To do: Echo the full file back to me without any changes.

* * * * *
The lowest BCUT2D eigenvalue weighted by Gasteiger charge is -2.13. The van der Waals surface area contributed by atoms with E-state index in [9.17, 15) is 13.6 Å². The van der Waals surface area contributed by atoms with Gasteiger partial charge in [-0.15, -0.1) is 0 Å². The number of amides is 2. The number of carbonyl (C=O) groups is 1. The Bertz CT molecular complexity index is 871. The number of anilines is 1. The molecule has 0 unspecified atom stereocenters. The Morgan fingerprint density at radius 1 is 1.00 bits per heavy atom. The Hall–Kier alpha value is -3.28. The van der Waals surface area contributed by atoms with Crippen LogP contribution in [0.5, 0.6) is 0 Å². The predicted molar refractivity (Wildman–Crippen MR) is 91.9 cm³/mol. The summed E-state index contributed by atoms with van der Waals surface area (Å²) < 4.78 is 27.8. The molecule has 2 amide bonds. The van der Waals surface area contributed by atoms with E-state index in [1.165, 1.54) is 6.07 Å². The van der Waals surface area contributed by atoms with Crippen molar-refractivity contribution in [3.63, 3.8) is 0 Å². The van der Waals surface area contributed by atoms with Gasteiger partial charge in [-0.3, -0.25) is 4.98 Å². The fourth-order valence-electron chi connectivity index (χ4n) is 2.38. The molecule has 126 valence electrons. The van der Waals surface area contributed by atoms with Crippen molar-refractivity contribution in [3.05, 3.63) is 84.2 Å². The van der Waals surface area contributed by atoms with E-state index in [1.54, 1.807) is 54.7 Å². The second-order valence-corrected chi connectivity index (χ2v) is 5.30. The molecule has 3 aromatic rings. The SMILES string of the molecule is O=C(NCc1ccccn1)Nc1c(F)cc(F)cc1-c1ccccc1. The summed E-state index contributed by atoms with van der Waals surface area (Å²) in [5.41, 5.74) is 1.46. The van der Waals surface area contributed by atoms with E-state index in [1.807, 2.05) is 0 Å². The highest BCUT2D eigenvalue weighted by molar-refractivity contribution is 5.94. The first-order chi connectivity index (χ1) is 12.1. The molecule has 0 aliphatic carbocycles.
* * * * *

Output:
The lowest BCUT2D eigenvalue weighted by Gasteiger charge is -2.13. The van der Waals surface area contributed by atoms with E-state index in [9.17, 15) is 13.6 Å². The van der Waals surface area contributed by atoms with Gasteiger partial charge in [-0.15, -0.1) is 0 Å². The number of amides is 2. The number of carbonyl (C=O) groups is 1. The Bertz CT molecular complexity index is 871. The number of anilines is 1. The molecule has 0 unspecified atom stereocenters. The Morgan fingerprint density at radius 1 is 1.00 bits per heavy atom. The Hall–Kier alpha value is -3.28. The van der Waals surface area contributed by atoms with Crippen LogP contribution in [0.5, 0.6) is 0 Å². The predicted molar refractivity (Wildman–Crippen MR) is 91.9 cm³/mol. The summed E-state index contributed by atoms with van der Waals surface area (Å²) < 4.78 is 27.8. The molecule has 2 amide bonds. The van der Waals surface area contributed by atoms with E-state index in [1.165, 1.54) is 6.07 Å². The van der Waals surface area contributed by atoms with Crippen molar-refractivity contribution in [3.63, 3.8) is 0 Å². The van der Waals surface area contributed by atoms with Gasteiger partial charge in [-0.3, -0.25) is 4.98 Å². The fourth-order valence-electron chi connectivity index (χ4n) is 2.38. The molecule has 126 valence electrons. The van der Waals surface area contributed by atoms with Crippen molar-refractivity contribution in [3.05, 3.63) is 84.2 Å². The van der Waals surface area contributed by atoms with E-state index in [1.54, 1.807) is 54.7 Å². The second-order valence-corrected chi connectivity index (χ2v) is 5.30. The molecule has 3 aromatic rings. The SMILES string of the molecule is O=C(NCc1ccccn1)Nc1c(F)cc(F)cc1-c1ccccc1. The summed E-state index contributed by atoms with van der Waals surface area (Å²) in [5.41, 5.74) is 1.46. The van der Waals surface area contributed by atoms with E-state index in [1.807, 2.05) is 0 Å². The highest BCUT2D eigenvalue weighted by molar-refractivity contribution is 5.94. The first-order chi connectivity index (χ1) is 12.1. The molecule has 0 aliphatic carbocycles.